Japan art and Tomioka Tessai (1837-1924): Anti-China and modern nationalism

Japan art and Tomioka Tessai (1837-1924): Anti-China and modern nationalism

Lee Jay Walker

Modern Tokyo Times

The Japanese artist Tomioka Tessai (1837-1924) witnessed unimaginable changes throughout his life. He was born during the Edo Period, which began in 1603. However, this period of Japanese history was eclipsed by the modernization processes of the Meiji Era (1868-1912) – which radically altered society.

He also witnessed the reforms of the Taisho Period (1912-1926). Hence, one can only imagine the real thinking that entwined his soul. After all, the flows of nationalism, including war with China (First Sino-Japanese War 1894-1895), altered the regional dynamics of Northeast Asia.

Tessai was a very spiritual person and a deep admirer of philosophy. When he was born, China was the cradle of civilization that impacted enormously on Japan concerning high culture, religion, philosophy, and other important areas. Hence, he was extremely well versed in Buddhism, Confucianism, Taoism, and the indigenous faith of Shintoism.

In his informative years, he studied Buddhist scriptures and Confucianism. Naturally, the impact of Taoism also influenced Tessai – this is witnessed in some of his art pieces. While during the Meiji period, Tessai supported the restoration of Shinto shrines. From his birth – when China impacted enormously throughout Northeast Asia – he suddenly witnessed a world where Japanese nationalism and modernization would alter the regional power dynamics. This period would equally witness negative forces against Buddhism in Japan.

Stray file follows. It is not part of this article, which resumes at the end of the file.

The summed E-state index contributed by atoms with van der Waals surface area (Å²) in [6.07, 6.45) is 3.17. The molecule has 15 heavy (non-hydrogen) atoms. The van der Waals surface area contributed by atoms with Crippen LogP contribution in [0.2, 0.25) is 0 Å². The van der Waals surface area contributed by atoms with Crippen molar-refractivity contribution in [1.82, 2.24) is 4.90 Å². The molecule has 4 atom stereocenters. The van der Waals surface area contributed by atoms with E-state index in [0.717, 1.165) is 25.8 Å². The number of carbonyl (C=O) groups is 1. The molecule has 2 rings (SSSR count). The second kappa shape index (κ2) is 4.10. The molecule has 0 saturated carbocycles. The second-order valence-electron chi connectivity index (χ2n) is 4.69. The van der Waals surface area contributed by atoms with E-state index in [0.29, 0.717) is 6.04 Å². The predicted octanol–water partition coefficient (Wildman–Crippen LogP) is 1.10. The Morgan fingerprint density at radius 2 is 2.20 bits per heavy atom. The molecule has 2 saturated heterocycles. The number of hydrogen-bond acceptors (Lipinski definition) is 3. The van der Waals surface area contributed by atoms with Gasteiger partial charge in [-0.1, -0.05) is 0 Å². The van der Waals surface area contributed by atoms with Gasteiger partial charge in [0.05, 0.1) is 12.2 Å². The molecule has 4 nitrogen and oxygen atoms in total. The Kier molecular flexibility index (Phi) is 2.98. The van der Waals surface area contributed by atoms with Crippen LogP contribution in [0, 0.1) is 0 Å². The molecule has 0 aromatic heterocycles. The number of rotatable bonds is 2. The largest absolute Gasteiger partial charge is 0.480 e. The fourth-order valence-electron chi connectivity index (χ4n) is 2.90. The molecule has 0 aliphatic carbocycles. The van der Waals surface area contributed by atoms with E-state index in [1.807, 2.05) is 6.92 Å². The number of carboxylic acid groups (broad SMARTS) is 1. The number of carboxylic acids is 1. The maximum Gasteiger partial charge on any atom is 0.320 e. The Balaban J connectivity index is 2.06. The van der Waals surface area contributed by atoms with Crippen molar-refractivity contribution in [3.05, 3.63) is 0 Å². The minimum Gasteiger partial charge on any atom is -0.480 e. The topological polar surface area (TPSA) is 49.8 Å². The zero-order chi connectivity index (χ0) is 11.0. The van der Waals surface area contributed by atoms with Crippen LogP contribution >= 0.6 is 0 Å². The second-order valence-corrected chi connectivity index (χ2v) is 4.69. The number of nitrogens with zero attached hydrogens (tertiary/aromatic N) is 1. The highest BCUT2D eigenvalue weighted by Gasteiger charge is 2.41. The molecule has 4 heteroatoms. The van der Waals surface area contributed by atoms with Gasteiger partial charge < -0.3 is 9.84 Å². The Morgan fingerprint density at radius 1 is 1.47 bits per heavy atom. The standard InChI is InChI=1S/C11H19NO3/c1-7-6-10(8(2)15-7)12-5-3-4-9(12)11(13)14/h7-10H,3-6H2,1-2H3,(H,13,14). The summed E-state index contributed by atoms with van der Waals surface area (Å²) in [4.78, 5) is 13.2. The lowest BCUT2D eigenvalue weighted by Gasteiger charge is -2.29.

Tessai was influenced by the female nun Ōtagaki Rengetsu (1791-1875). Rengetsu is acclaimed as being one of the greatest poets of nineteenth-century Japan. Her rich legacy concerns art, calligraphy, poetry, and being a graceful potter. However, her Buddhist faith underpinned her life and creativity. Therefore, the sadness of Rengetsu – who died when the anti-Buddhist convulsions were still being felt – pained her before dying in 1875.

Yet, for Tessai, the new Japan would mean regional wars against China, Korea, and Russia. Ironically, in the modern period, Japan is now adopting anti-China and anti-Russian policies in line with the whims of America – while still having negative relations with North Korea and South Korea. Therefore, Tessai would fully understand modern latent Japanese nationalism and how it thrives on ideas emanating from America.

However, unlike his mentor Rengetsu who influenced many aspects of his life, Tessai belonged to the new anti-China world of Japan. Thus, while Rengetsu was saddened by the anti-Buddhist early period of the Meiji period, Tessai had no option but to adapt to the changing nationalist period of Japan.

Reuters reports (2021) about Japanese lawmakers visiting a Shinto shrine where war criminals are being prayed to. Modern-day Japanese nationalists hide behind the real meaning (The Japanese Emperor will not visit under the prevailing conditions) by pretending that they are also praying to ordinary Japanese soldiers who died protecting Japan. Hence, Reuters reports, “Nearly 100 Japanese lawmakers from several political parties visited the controversial Yasukuni Shrine for war dead in Tokyo on Tuesday, prompting the South Korean government to express “deep concern and regret.”

Tessai focused on art throughout the period when Japan began to resemble the colonial and military policies of the British Empire, Ottoman Empire, and others throughout history that looked down on other ethnic groups and religions. However, his art also highlights the flow of China and when regional cultures respected each other. Therefore, if you close your eyes – and take US hegemony out of the equation that boosts Japanese nationalism – then one can only dream of the past when Chinese and Japanese holy people and artists influenced both nations for countless centuries.


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